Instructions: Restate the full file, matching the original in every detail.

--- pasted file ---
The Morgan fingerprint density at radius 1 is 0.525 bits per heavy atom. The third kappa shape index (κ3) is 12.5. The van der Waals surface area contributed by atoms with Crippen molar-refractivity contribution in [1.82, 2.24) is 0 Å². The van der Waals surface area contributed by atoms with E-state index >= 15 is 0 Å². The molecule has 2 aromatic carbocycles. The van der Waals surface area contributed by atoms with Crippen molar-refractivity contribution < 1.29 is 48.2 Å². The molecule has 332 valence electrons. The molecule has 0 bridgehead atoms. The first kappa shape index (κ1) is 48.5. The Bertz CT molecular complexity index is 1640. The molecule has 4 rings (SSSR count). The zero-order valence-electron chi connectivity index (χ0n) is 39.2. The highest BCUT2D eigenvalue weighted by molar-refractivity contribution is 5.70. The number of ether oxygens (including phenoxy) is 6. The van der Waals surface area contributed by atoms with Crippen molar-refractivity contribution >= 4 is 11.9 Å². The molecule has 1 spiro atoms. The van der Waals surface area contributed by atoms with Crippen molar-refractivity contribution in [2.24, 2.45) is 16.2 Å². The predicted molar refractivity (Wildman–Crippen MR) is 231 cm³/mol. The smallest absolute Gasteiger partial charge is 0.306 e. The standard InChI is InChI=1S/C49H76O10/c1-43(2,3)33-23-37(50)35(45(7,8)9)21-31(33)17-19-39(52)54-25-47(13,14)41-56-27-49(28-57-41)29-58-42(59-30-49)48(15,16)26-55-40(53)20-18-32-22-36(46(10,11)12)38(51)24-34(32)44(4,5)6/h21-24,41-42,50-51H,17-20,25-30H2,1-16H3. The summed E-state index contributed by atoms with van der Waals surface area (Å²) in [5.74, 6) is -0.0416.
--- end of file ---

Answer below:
The Morgan fingerprint density at radius 1 is 0.525 bits per heavy atom. The third kappa shape index (κ3) is 12.5. The van der Waals surface area contributed by atoms with Crippen molar-refractivity contribution in [1.82, 2.24) is 0 Å². The van der Waals surface area contributed by atoms with E-state index >= 15 is 0 Å². The molecule has 2 aromatic carbocycles. The van der Waals surface area contributed by atoms with Crippen molar-refractivity contribution < 1.29 is 48.2 Å². The molecule has 332 valence electrons. The molecule has 0 bridgehead atoms. The first kappa shape index (κ1) is 48.5. The Bertz CT molecular complexity index is 1640. The molecule has 4 rings (SSSR count). The zero-order valence-electron chi connectivity index (χ0n) is 39.2. The highest BCUT2D eigenvalue weighted by molar-refractivity contribution is 5.70. The number of ether oxygens (including phenoxy) is 6. The van der Waals surface area contributed by atoms with Crippen molar-refractivity contribution >= 4 is 11.9 Å². The molecule has 1 spiro atoms. The van der Waals surface area contributed by atoms with Crippen molar-refractivity contribution in [2.24, 2.45) is 16.2 Å². The predicted molar refractivity (Wildman–Crippen MR) is 231 cm³/mol. The smallest absolute Gasteiger partial charge is 0.306 e. The standard InChI is InChI=1S/C49H76O10/c1-43(2,3)33-23-37(50)35(45(7,8)9)21-31(33)17-19-39(52)54-25-47(13,14)41-56-27-49(28-57-41)29-58-42(59-30-49)48(15,16)26-55-40(53)20-18-32-22-36(46(10,11)12)38(51)24-34(32)44(4,5)6/h21-24,41-42,50-51H,17-20,25-30H2,1-16H3. The summed E-state index contributed by atoms with van der Waals surface area (Å²) in [5.74, 6) is -0.0416.